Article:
The worship of idols was an important part of life for Israel’s neighbors. Skilled craftsmen created idols from the finest materials available. Priests would perform elaborate ceremonies to endow the idol with the presence of the god. The idol would then be treated as royalty. The object would be clothed and “fed” with the best, treated with awe and reverence.
Today’s reading is a rousing praise psalm to remind Israel that the Lord is greater than the gods of the nations. It was also a stern reminder to Israel that worshiping idols was foolish. These idols were “silver and gold, made by human hands” (v. 15). They had mouths, eyes and ears that did not work (vv. 16 18). These gods could never save or deliver like the Lord. The psalm reminds Israel that the Lord is the One who delivered them from Egypt and brought them into the land of Canaan (vv. 8–12).
Living in the twenty-first century, it is easy to think we are immune to the danger of worshiping idols. But an idol is anything in which we place our allegiance, trust, or hope instead of God. An idol could be our reliance on social media for affirmation or the hope we entrust to politicians. There are hundreds of ways we can fall into the trap of idol worship. An added danger is that we become similar to what we worship (v. 18).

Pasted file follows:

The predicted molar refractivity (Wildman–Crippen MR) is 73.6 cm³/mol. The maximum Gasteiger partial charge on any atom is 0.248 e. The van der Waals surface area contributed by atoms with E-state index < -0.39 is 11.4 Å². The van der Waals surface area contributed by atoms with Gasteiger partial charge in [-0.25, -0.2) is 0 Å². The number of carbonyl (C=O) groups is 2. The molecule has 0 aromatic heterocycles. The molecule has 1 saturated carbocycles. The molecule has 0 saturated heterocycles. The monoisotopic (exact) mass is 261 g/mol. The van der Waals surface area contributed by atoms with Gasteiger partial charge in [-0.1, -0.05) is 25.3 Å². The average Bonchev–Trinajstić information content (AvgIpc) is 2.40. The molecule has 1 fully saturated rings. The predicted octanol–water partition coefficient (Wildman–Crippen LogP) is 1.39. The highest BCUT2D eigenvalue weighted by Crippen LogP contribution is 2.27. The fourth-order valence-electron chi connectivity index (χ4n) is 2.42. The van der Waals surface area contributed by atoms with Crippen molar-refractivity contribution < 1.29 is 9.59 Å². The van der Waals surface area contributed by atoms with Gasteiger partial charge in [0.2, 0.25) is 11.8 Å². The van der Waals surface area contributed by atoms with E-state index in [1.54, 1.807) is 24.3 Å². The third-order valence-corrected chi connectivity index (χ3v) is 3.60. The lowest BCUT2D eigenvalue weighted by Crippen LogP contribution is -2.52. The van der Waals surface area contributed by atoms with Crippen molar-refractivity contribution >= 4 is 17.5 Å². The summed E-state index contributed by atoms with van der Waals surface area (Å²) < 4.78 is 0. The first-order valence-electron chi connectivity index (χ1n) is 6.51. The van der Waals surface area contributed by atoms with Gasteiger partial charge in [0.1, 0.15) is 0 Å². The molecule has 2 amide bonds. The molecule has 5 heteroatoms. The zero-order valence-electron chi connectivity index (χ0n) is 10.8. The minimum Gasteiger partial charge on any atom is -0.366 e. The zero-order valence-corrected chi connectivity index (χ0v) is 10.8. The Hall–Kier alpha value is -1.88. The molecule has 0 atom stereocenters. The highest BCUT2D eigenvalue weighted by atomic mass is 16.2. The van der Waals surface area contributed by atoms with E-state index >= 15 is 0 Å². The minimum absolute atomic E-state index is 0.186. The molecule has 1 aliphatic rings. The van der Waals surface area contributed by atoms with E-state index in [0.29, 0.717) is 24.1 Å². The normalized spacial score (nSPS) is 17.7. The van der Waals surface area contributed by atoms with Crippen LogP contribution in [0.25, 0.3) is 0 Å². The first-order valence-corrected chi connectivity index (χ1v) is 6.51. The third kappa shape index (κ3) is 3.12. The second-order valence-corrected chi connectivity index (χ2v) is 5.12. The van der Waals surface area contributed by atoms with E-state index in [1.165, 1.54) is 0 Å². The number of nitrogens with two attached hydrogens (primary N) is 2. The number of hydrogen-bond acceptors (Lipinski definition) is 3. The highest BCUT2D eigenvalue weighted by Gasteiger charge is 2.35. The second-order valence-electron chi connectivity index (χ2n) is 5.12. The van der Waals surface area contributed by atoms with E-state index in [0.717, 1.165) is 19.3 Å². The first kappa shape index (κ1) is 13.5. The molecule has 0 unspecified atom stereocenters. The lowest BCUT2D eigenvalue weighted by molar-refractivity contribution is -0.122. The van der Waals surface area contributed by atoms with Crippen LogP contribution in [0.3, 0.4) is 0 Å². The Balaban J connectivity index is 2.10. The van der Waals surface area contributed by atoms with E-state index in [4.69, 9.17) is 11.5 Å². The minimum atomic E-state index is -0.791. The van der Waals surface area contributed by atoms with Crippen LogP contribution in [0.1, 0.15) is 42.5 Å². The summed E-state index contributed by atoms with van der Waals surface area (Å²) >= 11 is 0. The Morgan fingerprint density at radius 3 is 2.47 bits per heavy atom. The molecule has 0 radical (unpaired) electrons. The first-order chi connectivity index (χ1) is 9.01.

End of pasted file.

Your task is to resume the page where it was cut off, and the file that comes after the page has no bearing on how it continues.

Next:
The good news is that if we worship God, we will grow to become like Him. As Paul explained, “And we all, who with unveiled faces contemplate the Lord’s glory, are being transformed into his image with ever-increasing glory” (2 Cor. 3:18).
>> One of the benefits of praise is that it reminds us who God is, so that we do not fall into the trap of idol worship. Today listen to a praise song that reminds of God’s character. If you need a suggestion, start with the hymn “O Worship the King.”
“I know that the LORD is great, that our LORD is greater than all gods. The LORD does whatever pleases him, in the heavens and on the earth, in the seas and in all their depths” (Ps. 135:5–6).